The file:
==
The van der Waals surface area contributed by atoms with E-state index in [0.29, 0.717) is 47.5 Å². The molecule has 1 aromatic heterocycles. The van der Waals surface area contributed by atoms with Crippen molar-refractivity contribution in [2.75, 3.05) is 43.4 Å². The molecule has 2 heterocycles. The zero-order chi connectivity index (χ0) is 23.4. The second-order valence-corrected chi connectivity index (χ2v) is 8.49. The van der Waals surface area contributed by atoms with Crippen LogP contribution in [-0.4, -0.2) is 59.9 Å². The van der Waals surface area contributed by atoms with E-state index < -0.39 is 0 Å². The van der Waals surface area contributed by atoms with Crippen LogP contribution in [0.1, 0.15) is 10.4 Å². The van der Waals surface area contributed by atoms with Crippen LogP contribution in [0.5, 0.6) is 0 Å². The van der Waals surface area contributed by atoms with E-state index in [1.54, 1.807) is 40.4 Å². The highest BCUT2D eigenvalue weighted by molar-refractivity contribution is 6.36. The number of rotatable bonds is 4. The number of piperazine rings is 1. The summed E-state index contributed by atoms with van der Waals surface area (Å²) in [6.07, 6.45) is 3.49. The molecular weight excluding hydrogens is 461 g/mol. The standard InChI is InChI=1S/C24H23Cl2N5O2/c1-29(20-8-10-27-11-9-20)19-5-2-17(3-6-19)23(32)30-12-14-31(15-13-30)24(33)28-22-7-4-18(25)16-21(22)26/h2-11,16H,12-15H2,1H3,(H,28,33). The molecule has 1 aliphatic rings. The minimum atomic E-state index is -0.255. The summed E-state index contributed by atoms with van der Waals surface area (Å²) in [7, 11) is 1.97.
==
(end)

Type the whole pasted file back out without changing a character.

The van der Waals surface area contributed by atoms with E-state index in [0.29, 0.717) is 47.5 Å². The molecule has 1 aromatic heterocycles. The van der Waals surface area contributed by atoms with Crippen molar-refractivity contribution in [2.75, 3.05) is 43.4 Å². The molecule has 2 heterocycles. The zero-order chi connectivity index (χ0) is 23.4. The second-order valence-corrected chi connectivity index (χ2v) is 8.49. The van der Waals surface area contributed by atoms with Crippen LogP contribution in [-0.4, -0.2) is 59.9 Å². The van der Waals surface area contributed by atoms with E-state index < -0.39 is 0 Å². The van der Waals surface area contributed by atoms with Crippen LogP contribution in [0.1, 0.15) is 10.4 Å². The van der Waals surface area contributed by atoms with Crippen LogP contribution in [0.5, 0.6) is 0 Å². The van der Waals surface area contributed by atoms with E-state index in [1.54, 1.807) is 40.4 Å². The highest BCUT2D eigenvalue weighted by molar-refractivity contribution is 6.36. The number of rotatable bonds is 4. The number of piperazine rings is 1. The summed E-state index contributed by atoms with van der Waals surface area (Å²) in [6.07, 6.45) is 3.49. The molecular weight excluding hydrogens is 461 g/mol. The standard InChI is InChI=1S/C24H23Cl2N5O2/c1-29(20-8-10-27-11-9-20)19-5-2-17(3-6-19)23(32)30-12-14-31(15-13-30)24(33)28-22-7-4-18(25)16-21(22)26/h2-11,16H,12-15H2,1H3,(H,28,33). The molecule has 1 aliphatic rings. The minimum atomic E-state index is -0.255. The summed E-state index contributed by atoms with van der Waals surface area (Å²) in [7, 11) is 1.97.